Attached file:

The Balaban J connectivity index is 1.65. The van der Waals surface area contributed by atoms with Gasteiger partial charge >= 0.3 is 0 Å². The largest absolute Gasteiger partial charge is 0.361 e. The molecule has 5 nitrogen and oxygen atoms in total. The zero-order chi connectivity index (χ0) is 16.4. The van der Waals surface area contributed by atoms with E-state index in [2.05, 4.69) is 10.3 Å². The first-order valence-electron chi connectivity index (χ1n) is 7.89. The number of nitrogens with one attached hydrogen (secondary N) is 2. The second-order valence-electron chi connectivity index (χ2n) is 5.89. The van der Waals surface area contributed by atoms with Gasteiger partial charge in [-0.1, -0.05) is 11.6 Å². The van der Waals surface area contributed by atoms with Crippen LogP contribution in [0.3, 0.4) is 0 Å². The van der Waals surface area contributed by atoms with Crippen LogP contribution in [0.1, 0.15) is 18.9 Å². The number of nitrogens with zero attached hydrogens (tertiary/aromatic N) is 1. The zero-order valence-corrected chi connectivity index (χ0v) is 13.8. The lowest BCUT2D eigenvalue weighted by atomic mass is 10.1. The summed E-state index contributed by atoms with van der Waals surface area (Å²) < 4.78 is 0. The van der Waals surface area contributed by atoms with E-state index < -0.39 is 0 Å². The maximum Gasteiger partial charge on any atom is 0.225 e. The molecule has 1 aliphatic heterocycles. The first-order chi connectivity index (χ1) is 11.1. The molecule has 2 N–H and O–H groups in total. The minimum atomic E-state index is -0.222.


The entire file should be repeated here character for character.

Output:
The Balaban J connectivity index is 1.65. The van der Waals surface area contributed by atoms with Gasteiger partial charge >= 0.3 is 0 Å². The largest absolute Gasteiger partial charge is 0.361 e. The molecule has 5 nitrogen and oxygen atoms in total. The zero-order chi connectivity index (χ0) is 16.4. The van der Waals surface area contributed by atoms with E-state index in [2.05, 4.69) is 10.3 Å². The first-order valence-electron chi connectivity index (χ1n) is 7.89. The number of nitrogens with one attached hydrogen (secondary N) is 2. The second-order valence-electron chi connectivity index (χ2n) is 5.89. The van der Waals surface area contributed by atoms with Gasteiger partial charge in [-0.1, -0.05) is 11.6 Å². The van der Waals surface area contributed by atoms with Crippen LogP contribution in [0.3, 0.4) is 0 Å². The van der Waals surface area contributed by atoms with Crippen LogP contribution in [0.1, 0.15) is 18.9 Å². The number of nitrogens with zero attached hydrogens (tertiary/aromatic N) is 1. The zero-order valence-corrected chi connectivity index (χ0v) is 13.8. The lowest BCUT2D eigenvalue weighted by atomic mass is 10.1. The summed E-state index contributed by atoms with van der Waals surface area (Å²) < 4.78 is 0. The van der Waals surface area contributed by atoms with E-state index < -0.39 is 0 Å². The maximum Gasteiger partial charge on any atom is 0.225 e. The molecule has 1 aliphatic heterocycles. The first-order chi connectivity index (χ1) is 11.1. The molecule has 2 N–H and O–H groups in total. The minimum atomic E-state index is -0.222.